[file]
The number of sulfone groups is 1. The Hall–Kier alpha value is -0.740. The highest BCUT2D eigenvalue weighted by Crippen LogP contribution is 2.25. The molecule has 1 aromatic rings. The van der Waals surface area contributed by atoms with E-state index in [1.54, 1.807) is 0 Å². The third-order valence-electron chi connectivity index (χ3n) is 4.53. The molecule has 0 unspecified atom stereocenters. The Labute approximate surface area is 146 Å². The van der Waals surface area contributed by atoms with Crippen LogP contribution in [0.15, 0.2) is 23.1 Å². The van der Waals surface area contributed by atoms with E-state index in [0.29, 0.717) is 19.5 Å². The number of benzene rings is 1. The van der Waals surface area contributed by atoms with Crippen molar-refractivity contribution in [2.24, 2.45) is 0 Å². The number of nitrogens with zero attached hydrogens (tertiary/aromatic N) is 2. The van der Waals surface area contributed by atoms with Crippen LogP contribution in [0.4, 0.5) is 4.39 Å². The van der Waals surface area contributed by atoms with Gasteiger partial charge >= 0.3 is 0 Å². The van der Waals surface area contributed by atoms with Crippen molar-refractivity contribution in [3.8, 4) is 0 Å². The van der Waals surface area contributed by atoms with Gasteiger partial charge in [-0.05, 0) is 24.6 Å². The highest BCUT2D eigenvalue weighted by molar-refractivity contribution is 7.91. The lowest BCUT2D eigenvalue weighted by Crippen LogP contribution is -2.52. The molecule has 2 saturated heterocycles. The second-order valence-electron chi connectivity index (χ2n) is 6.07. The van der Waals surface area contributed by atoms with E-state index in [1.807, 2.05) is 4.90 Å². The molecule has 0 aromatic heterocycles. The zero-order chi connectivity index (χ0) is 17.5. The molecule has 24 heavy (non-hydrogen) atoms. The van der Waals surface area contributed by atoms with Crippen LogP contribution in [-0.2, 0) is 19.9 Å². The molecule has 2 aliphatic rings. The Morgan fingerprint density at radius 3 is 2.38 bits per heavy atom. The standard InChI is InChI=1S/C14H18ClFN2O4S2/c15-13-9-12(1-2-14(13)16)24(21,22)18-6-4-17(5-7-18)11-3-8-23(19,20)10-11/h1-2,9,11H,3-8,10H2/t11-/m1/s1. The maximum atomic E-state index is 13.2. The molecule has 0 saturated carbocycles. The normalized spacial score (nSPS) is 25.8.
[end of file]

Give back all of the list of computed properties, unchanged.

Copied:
The number of sulfone groups is 1. The Hall–Kier alpha value is -0.740. The highest BCUT2D eigenvalue weighted by Crippen LogP contribution is 2.25. The molecule has 1 aromatic rings. The van der Waals surface area contributed by atoms with E-state index in [1.54, 1.807) is 0 Å². The third-order valence-electron chi connectivity index (χ3n) is 4.53. The molecule has 0 unspecified atom stereocenters. The Labute approximate surface area is 146 Å². The van der Waals surface area contributed by atoms with Crippen LogP contribution in [0.15, 0.2) is 23.1 Å². The van der Waals surface area contributed by atoms with E-state index in [0.29, 0.717) is 19.5 Å². The number of benzene rings is 1. The van der Waals surface area contributed by atoms with Crippen molar-refractivity contribution in [2.24, 2.45) is 0 Å². The number of nitrogens with zero attached hydrogens (tertiary/aromatic N) is 2. The van der Waals surface area contributed by atoms with Crippen LogP contribution in [0.4, 0.5) is 4.39 Å². The van der Waals surface area contributed by atoms with Gasteiger partial charge >= 0.3 is 0 Å². The van der Waals surface area contributed by atoms with Crippen molar-refractivity contribution in [3.8, 4) is 0 Å². The van der Waals surface area contributed by atoms with Gasteiger partial charge in [-0.05, 0) is 24.6 Å². The highest BCUT2D eigenvalue weighted by molar-refractivity contribution is 7.91. The lowest BCUT2D eigenvalue weighted by Crippen LogP contribution is -2.52. The molecule has 2 saturated heterocycles. The second-order valence-electron chi connectivity index (χ2n) is 6.07. The van der Waals surface area contributed by atoms with E-state index in [1.807, 2.05) is 4.90 Å². The molecule has 0 aromatic heterocycles. The zero-order chi connectivity index (χ0) is 17.5. The molecule has 24 heavy (non-hydrogen) atoms. The van der Waals surface area contributed by atoms with Crippen LogP contribution in [-0.2, 0) is 19.9 Å². The molecule has 2 aliphatic rings. The Morgan fingerprint density at radius 3 is 2.38 bits per heavy atom. The standard InChI is InChI=1S/C14H18ClFN2O4S2/c15-13-9-12(1-2-14(13)16)24(21,22)18-6-4-17(5-7-18)11-3-8-23(19,20)10-11/h1-2,9,11H,3-8,10H2/t11-/m1/s1. The maximum atomic E-state index is 13.2. The molecule has 0 saturated carbocycles. The normalized spacial score (nSPS) is 25.8.